What to Do When You Know What to Do But Can’t Get Yourself to Do It

There are a lot of stereotypes connected to people with fibromyalgia or any chronic pain disorder. I don’t care about what people think of me on the whole. I’m doing the best I can, I’m employed, paying taxes, not getting featured on reality TV shows. But I do go home from work and lay down. I don’t spring out of bed in the morning. Housecleaning is just about last on my list of things to expend my very finite allotment of energy on, so my house is messy, but not infectious. I make very specific choices about what I’m going to do and when I’m going to do it because every time I do something, I am sacrificing something else. I don’t have the energy to do everything. I don’t have the energy to do half of what I would like to do. In my down times, my regeneration times, those stereotypes that I’m so sensitive about creep up. Lazy. That’s the worst one. I didn’t get out of bed on Saturday until 2:00 PM. I needed it to be able to rejuvenate, but that word “lazy” hissed through my brain. And I was telling myself I was lazy. I was stereotyping myself. When I judge myself, whether because of my own spontaneous negative thoughts or because of an offhand comment from someone I love, no matter how much I try to rejuvenate, it doesn’t happen.  I can lay in bed all day for a week and energy just saps right out of me as soon as that word “lazy” starts to play hide and seek.

My therapist – yep, I have one, and I highly recommend it – once told me I had to be kinder to myself. I have to treat myself the way I treat other people, the way I want other people to treat me. I struggle with that every day. I make a mistake and condemn myself as stupid. I can’t do dishes when I get home from work and I condemn myself as lazy. That’s the voice that bothers me. My own stereotyping of myself.

Pretty soon I freeze up and stop functioning completely, except to go to work. Work isn’t a choice. It’s a necessity. Gotta earn the kitty litter.

I know what I have to do to feel better. Feeling “good” is probably out of the question, but I can feel better. I know what I have to do. I KNOW what I have to do. I’m not going to list the things I need to do to feel better. Those things are already on this site. The problem is the freeze. I can’t move, I can’t focus, I can’t be enthusiastic, I can’t push myself.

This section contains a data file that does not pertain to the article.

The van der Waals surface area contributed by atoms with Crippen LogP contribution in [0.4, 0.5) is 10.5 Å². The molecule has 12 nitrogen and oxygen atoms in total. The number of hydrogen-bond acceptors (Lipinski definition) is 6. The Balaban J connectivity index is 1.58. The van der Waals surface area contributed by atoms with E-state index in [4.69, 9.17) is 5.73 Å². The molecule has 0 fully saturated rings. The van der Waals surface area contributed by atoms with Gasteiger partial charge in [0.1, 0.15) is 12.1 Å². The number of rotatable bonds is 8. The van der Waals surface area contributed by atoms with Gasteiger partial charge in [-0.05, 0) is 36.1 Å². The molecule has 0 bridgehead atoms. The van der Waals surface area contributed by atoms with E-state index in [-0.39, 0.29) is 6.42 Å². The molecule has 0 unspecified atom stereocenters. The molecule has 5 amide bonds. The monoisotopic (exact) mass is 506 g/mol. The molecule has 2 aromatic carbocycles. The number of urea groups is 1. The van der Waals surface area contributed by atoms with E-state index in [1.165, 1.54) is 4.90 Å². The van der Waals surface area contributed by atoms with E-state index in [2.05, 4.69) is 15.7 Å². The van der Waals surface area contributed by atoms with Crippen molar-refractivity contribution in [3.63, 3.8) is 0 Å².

Has anyone ever had sleep paralysis? It’s scary. You wake up and you can’t move. Your eyes will open, but your arms and legs don’t move. You’re paralyzed, frozen in place. This has happened to me several times in the past. It’s scary, but it wears off after awhile. What I found can break the “spell” is to move just my little finger or to wiggle my toe. It’s like that one tiniest of motion allowed the rest of my muscles to let go of their position. It took concentration and determination to make that tiniest of motion, but it worked.

That’s where I am right now, willing my little finger to move. If I can move my little finger, maybe all the other things will fall into place. I’ll do everything I need to do to feel better. Then I’ll be able to move, focus, be enthusiastic, push myself further. I just need that tiniest of movement first. I’ll get there. Step 1 is acknowledging the stage I’m in. I’m acknowledging I’m frozen. The longer I stay like this, the harder it will be to feel better. Step 2 – come on little finger….

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